For many, having a driver’s license is not only a great source of pleasure, but also an essential part of modern daily life. And what we first learn as teenagers bears repeating well into adulthood: Driving safely is an important responsibility and civic duty. (Can you recall your parents’ voices as they first handed you the keys?)
But it’s true that some people are more likely to pose a risk on the road due to age or the presence of certain conditions, and state laws often restrict driving and licensing for those groups. Should diabetes be a relevant factor in determining eligibility for a driver’s license? If so, to what extent?
A new American Diabetes Association position statement tackles that very question. In short, the statement favors individual assessments by health care professionals of whether people with diabetes pose a driving risk, as opposed to blanket restrictions based solely on a diagnosis of diabetes. After all, not everyone has the same symptoms or manages the disease in the same way, so why should driving evaluations be one-size-fits-all?
With this position the Association seeks to dispel the misconception that people with diabetes are generally unsafe drivers while helping the field identify high-risk individuals and help them lower their risk for driving mishaps. The primary concern revolves around hypoglycemia (low blood glucose), which can cause a driver to become disoriented. The complications of retinopathy (impacting vision) and peripheral neuropathy (impacting use of foot pedals) may also pose problems.
But as the statement points out, “most people with diabetes safely operate motor vehicles without creating any meaningful risk of injury to themselves or others.”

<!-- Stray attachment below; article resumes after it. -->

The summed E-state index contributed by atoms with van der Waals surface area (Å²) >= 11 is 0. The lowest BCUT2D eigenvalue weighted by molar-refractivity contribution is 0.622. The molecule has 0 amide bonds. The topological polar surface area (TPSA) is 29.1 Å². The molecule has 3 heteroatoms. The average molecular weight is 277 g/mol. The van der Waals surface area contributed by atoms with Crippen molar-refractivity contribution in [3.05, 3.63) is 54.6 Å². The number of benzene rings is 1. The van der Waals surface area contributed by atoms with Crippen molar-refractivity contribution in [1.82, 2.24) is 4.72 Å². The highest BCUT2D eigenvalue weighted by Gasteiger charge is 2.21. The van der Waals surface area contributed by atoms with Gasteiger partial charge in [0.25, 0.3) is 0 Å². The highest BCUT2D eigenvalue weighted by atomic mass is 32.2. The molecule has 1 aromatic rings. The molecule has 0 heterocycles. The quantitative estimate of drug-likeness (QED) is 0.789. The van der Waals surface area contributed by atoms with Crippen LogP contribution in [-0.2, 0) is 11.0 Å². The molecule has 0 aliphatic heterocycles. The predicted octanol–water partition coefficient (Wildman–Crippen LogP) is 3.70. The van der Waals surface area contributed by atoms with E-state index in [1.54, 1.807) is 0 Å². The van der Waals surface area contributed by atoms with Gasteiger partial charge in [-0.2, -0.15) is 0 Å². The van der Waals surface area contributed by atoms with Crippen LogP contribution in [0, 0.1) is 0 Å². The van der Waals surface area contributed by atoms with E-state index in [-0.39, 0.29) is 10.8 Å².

And there’s solid research to back this up. The risk of someone with diabetes having an accident is only 12 to 19 percent higher than that of the general population. Meanwhile, for example, drivers with attention deficit/hyperactivity disorder are approximately 4 times more likely to have accidents, while those with sleep apnea have a relative risk of about 2.4.
“If society tolerates these conditions,” the statement explains, “it would be unjustified to restrict the driving privileges of a whole class of individuals who are at much lower risk, such as drivers with diabetes.”
No matter what, the Association recommends that drivers at risk for hypoglycemia always test their blood glucose before driving, stock the car with healthy snacks for treating lows and pull over immediately if they ever start to feel low.
This new position statement is part of the annual update of the Association’s Clinical Practice Recommendations, published every January in a supplement to the medical journal Diabetes Care. These standards provide the best possible guidance to health care professionals for diagnosing and treating adults and children with all forms of diabetes and are based on the most current scientific evidence from the international medical and research communities.
The 2012 Clinical Practice Recommendations also include:
- A new section and table on common co-morbidities (other medical conditions more common in people with diabetes), such as sleep apnea and hearing impairment.
- A new table listing the advantages and disadvantages of noninsulin therapies for hyperglycemia (high blood glucose) in patients with type 2 diabetes.
- A revised position statement on managing diabetes at camps for children with diabetes.
Please note: The American Diabetes Association’s Clinical Practice Recommendations make for an interesting read, but they are still geared toward medical professionals. Please consult with your health care team before making any changes to your diabetes management routine.
Daniel Lorber, MD, FACP, CDE
Chair, Diabetes & Driving Workgroup; Member, Professional Practice Committee; and Member, Legal Advocacy Subcommittee, American Diabetes Association